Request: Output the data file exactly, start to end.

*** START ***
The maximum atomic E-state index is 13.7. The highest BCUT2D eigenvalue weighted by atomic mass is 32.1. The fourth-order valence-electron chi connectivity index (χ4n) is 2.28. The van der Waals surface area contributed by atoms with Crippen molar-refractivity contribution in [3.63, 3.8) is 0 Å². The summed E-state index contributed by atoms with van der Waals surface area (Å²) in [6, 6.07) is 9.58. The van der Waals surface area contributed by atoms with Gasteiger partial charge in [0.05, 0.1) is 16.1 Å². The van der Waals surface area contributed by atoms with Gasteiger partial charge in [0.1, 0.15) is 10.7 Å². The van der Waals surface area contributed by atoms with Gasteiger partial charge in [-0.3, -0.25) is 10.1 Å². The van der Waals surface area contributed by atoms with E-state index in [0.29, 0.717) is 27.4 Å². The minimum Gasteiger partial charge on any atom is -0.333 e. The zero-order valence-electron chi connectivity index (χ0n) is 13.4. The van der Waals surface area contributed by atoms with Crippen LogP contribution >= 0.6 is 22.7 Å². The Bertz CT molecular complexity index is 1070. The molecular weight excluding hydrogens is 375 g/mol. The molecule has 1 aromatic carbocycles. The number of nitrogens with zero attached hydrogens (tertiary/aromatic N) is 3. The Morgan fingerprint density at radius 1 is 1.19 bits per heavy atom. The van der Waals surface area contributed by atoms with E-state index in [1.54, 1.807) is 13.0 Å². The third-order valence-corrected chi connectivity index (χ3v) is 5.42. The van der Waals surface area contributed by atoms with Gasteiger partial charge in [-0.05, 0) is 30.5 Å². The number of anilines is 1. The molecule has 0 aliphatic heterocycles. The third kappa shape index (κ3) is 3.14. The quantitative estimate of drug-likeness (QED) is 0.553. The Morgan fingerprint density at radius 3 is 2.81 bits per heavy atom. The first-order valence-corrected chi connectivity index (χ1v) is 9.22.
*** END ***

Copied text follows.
The maximum atomic E-state index is 13.7. The highest BCUT2D eigenvalue weighted by atomic mass is 32.1. The fourth-order valence-electron chi connectivity index (χ4n) is 2.28. The van der Waals surface area contributed by atoms with Crippen molar-refractivity contribution in [3.63, 3.8) is 0 Å². The summed E-state index contributed by atoms with van der Waals surface area (Å²) in [6, 6.07) is 9.58. The van der Waals surface area contributed by atoms with Gasteiger partial charge in [0.05, 0.1) is 16.1 Å². The van der Waals surface area contributed by atoms with Gasteiger partial charge in [0.1, 0.15) is 10.7 Å². The van der Waals surface area contributed by atoms with Gasteiger partial charge in [-0.3, -0.25) is 10.1 Å². The van der Waals surface area contributed by atoms with E-state index in [0.29, 0.717) is 27.4 Å². The minimum Gasteiger partial charge on any atom is -0.333 e. The zero-order valence-electron chi connectivity index (χ0n) is 13.4. The van der Waals surface area contributed by atoms with Crippen LogP contribution >= 0.6 is 22.7 Å². The Bertz CT molecular complexity index is 1070. The molecular weight excluding hydrogens is 375 g/mol. The molecule has 1 aromatic carbocycles. The number of nitrogens with zero attached hydrogens (tertiary/aromatic N) is 3. The Morgan fingerprint density at radius 1 is 1.19 bits per heavy atom. The van der Waals surface area contributed by atoms with E-state index in [1.54, 1.807) is 13.0 Å². The third-order valence-corrected chi connectivity index (χ3v) is 5.42. The van der Waals surface area contributed by atoms with Gasteiger partial charge in [-0.05, 0) is 30.5 Å². The number of anilines is 1. The molecule has 0 aliphatic heterocycles. The third kappa shape index (κ3) is 3.14. The quantitative estimate of drug-likeness (QED) is 0.553. The Morgan fingerprint density at radius 3 is 2.81 bits per heavy atom. The first-order valence-corrected chi connectivity index (χ1v) is 9.22.